Philly Housing Czar Fired After Sex-Harass Claims

PHILADELPHIA -- The embattled executive director of the Philadelphia Housing Authority was fired Thursday, weeks after allegations surfaced that he used public money to settle sexual harassment complaints and coerced top employees to pay into a slush fund.

The board of the nation's fourth-largest housing agency voted 4-1 to terminate Carl Greene, whom chairman John Street called "a serial sexual harasser."

"He has a fundamental character flaw that will forever obscure his work as the great executive director in the history of the Philadelphia Housing Authority," Street said. "Carl Greene systemically manipulated board procedures, PHA staff and outside lawyers to protect his dirty secret."

Neither Greene nor his attorney, Clifford Haines, attended the meeting. Haines said in a phone interview later that his client was effectively fired last month when he was suspended from his $350,000-a-year job.

Haines said the vote to terminate him was simply grandstanding by Street, a former Philadelphia mayor. Greene has never been asked for his side of the story, Haines said.

"We don't believe they have a legitimate legal basis to terminate him," he told The Associated Press. "This is all a one-sided set-up."

The board, along with federal prosecutors, the FBI and the U.S. Department of Housing and Urban Development, is investigating about $900,000 in secret settlements to four female employees who accused Greene of sexual harassment.

Also, a former aide has charged in a lawsuit that about 300 employees were coerced to pay up to $130 a year each toward a Greene-controlled slush fund to keep their jobs.

Mayor Michael Nutter was not surprised by the firing, but he said Thursday that larger questions still remain -- including how Greene was able to keep the settlements from the board for so long. The claims date to 2004.

"It is still unanswered as to how he was able to put together such a conspiracy of silence," Nutter told The Associated Press. "If (the board's) defense is, 'We didn't know,' then the rest of us have to ask, 'How is it possible that you didn't know?' It defies logic and credibility that all of these things could be kept away from the board for so long a period of time."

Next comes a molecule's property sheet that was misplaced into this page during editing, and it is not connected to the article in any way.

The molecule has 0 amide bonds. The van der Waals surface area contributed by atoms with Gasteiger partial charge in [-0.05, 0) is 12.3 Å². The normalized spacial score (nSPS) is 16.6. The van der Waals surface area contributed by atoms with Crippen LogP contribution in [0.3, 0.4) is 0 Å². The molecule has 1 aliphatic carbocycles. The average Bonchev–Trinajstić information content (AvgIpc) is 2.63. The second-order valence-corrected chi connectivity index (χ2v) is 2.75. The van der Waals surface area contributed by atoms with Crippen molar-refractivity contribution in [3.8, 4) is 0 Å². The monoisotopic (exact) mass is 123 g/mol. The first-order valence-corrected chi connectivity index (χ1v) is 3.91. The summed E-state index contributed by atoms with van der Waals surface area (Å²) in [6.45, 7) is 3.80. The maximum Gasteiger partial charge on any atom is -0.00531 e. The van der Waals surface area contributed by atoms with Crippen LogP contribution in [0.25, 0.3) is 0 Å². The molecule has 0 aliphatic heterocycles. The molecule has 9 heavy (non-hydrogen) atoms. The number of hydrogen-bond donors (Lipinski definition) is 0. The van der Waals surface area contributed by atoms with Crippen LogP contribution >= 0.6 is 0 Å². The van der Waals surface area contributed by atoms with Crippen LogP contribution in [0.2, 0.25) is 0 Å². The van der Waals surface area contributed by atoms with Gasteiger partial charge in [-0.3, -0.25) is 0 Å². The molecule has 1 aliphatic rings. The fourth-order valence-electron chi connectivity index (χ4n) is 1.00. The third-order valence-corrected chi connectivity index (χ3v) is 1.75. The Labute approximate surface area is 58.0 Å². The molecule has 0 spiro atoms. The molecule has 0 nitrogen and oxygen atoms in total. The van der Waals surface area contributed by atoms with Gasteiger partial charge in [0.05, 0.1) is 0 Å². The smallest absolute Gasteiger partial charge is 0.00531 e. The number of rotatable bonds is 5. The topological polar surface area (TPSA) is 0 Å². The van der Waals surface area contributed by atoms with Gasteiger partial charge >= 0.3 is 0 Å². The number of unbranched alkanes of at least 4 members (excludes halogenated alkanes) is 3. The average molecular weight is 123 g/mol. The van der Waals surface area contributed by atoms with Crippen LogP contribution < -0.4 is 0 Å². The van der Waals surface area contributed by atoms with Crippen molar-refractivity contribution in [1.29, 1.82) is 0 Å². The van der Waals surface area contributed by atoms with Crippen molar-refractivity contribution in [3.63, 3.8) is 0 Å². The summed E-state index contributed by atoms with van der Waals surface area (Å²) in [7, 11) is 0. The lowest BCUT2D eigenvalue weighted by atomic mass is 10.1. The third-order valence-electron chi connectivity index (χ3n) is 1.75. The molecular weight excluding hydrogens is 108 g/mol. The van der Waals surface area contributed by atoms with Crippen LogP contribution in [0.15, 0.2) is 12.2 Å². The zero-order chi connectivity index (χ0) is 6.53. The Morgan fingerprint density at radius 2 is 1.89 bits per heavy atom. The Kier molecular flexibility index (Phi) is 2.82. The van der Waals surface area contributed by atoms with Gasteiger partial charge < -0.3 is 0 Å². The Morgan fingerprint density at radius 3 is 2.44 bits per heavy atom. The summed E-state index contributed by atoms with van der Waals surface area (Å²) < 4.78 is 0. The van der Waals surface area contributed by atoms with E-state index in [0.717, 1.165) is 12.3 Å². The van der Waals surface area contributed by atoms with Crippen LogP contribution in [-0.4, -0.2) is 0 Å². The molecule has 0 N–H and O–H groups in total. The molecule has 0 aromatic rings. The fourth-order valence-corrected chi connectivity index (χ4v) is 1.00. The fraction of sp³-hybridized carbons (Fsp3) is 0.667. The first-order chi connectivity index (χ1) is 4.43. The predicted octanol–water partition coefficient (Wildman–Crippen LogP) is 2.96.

An internal report compiled by Street and released Thursday alleges at least four Housing Authority staff members "participated under duress" in covering up the payouts.

Greene received kudos during his 12 years on the job for moving low-income residents out of crime-ridden high-rises and into rowhouse-style units.

After his suspension, Greene left the state to seek medical care. Haines said Thursday that Greene remains out-of-state and, while no longer an in-patient, is receiving medical care on a regular basis.

Greene has sued the Housing Authority, alleging breach of contract and violating his due process rights. He is seeking at least $600,000 for the two years remaining on his contract.

Councilwoman Jannie Blackwell was the lone vote against firing Greene. She said such an action was "premature."

Nutter has said his oversight of the agency is limited because he only appoints two of the five housing board members. Nutter said Thursday he is concerned about the board's search for a new director and hopes that HUD is involved.

The Housing Authority gets most of its $345 million budget from the federal government.